WHAT HAPPENED TO DRINKING TAP WATER?

 

kids at water fountain       waterbottles(4)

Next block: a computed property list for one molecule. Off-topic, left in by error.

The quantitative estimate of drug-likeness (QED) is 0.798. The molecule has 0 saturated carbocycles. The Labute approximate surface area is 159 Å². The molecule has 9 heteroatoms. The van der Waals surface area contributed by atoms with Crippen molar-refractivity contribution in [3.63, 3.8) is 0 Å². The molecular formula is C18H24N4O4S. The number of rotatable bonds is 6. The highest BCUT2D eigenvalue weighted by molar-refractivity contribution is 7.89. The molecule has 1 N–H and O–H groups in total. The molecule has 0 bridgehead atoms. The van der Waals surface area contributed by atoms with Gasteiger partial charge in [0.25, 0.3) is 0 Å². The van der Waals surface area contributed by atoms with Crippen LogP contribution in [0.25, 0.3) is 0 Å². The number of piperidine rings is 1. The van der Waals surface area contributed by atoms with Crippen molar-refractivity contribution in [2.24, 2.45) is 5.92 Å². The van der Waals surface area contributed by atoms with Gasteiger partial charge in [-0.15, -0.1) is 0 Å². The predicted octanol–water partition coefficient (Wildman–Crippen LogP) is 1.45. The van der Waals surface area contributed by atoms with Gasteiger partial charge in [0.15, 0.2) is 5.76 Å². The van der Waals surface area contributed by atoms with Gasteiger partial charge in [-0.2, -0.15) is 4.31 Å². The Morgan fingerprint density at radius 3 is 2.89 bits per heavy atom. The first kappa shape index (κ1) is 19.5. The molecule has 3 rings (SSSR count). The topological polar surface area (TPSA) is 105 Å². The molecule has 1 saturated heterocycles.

When did America become so thirsty that we needed to carry around a fresh water supply with us continuously? What did we do before bottled water became available? As a kid I don’t remember people falling over from dehydration in the streets because they weren’t carrying a water supply. Sure, as kids we would carry around plastic canteens while playing army, but I don’t recall the adults having a water supply attached to them. They would stop by the nearest drinking fountain and take a sip and keep on their merry way. If at home it was easy to fill up  a glass of water from the tap and have an unlimited supply of water. We never thought twice about the safety of tap water as it came from local municipalities and that meant it had to be good. We just turned on the kitchen sink, filled our glass with water, and drank it…a lot of it. It never had any adverse effects on us that we know about and generations before us had been doing the same thing. In recent decades sales of bottled water in this country have skyrocketed largely as a result of a public perception of purity driven by advertisements and packaging labels featuring pristine glaciers and crystal-clear mountain springs. But bottled water in the United States is not necessarily cleaner or safer than most tap water according to almost every scientific study made public. In fact 25% of bottled water comes from the same municipal supply as tap water. The water is treated, purified and sold to us, often at a thousandfold increase in price. Most people are surprised to learn they’re drinking glorified tap water, but bottlers aren’t required to list the source on the label. Aquafina, for example, is H2O that comes from public water sources. Nestle’ Pure Life and Dasani are just the same. It is a known fact that tap water is far more heavily regulated than bottled water. The Environmental Protection Agency, EPA, regulates tap water, while the FDA regulated bottled water. However, FDA regulations do not cover water that is packaged and sold within the same state, and so 60-70% of bottled water is fairly unregulated. Also bottled water is required to be tested less frequently than city tap water. So why the drastic surge in bottled water sales? Ironically, public concern about tap water quality is at least partly responsible for the growth in bottled water sales. But the major reason is perception fueled by marketing designed to convince the public of bottled water’s purity and safety. Marketing so successful that people spend from 250 to over 10,000 times more per gallon for bottled water than they do for tap water. This all came to light to me during a trip to San Francisco to visit my daughter and son-in-law. They took me to the Academy of Sciences Museum which is a beautiful museum inside Golden Gate Park and one of the most eco-friendly natural history museums in the world. I highly suggest giving it a visit if your in the Bay Area. The tour guide point blankly said that tap water is safer to drink than bottled water, not to mention the effect of plastic water bottles on the environment. Less than 25% of bottles are recycled. I was in disbelief when she told us about tap water in comparison to bottled water. I had long been a heavy water bottle user buying cases at a time from the supermarket. I didn’t care what the brand was, I just bought what was on sale at the time. As a kid, teen, and young adult I had never thought twice about putting a glass under the tap to get my drinking water and used public water fountains regularly. Then I too became suddenly dehydrated after seeing the bottled water commercials and needed to carry one with me constantly. I still buy bottled water, Arrowhead, for it’s convenience and the fact that if guests are over and I serve them tap water it’s likely to be left untouched. But I have gone back to putting my glass under the tap for a drink and honestly it feels strange. I have been so conditioned to think tap water is bad that it is tough to overturn that thought. I think the two best solutions are to attach an additional water purifier to your tap to take away any lingering doubts you might have and if you need to carry around a bottle for fear of sudden death due to dehydration just use one and keep refilling it. I see many younger people doing this which is note worthy. It’s also curious to note that the same people who are so afraid to drink from the tap have no problems with using the water fountain at the fitness clubs, which is just tap water cooled. ” Ever wonder about those people who spend $2.00 apiece on those little bottles of Evian water? Try spelling Evian backward” – George Carlin.

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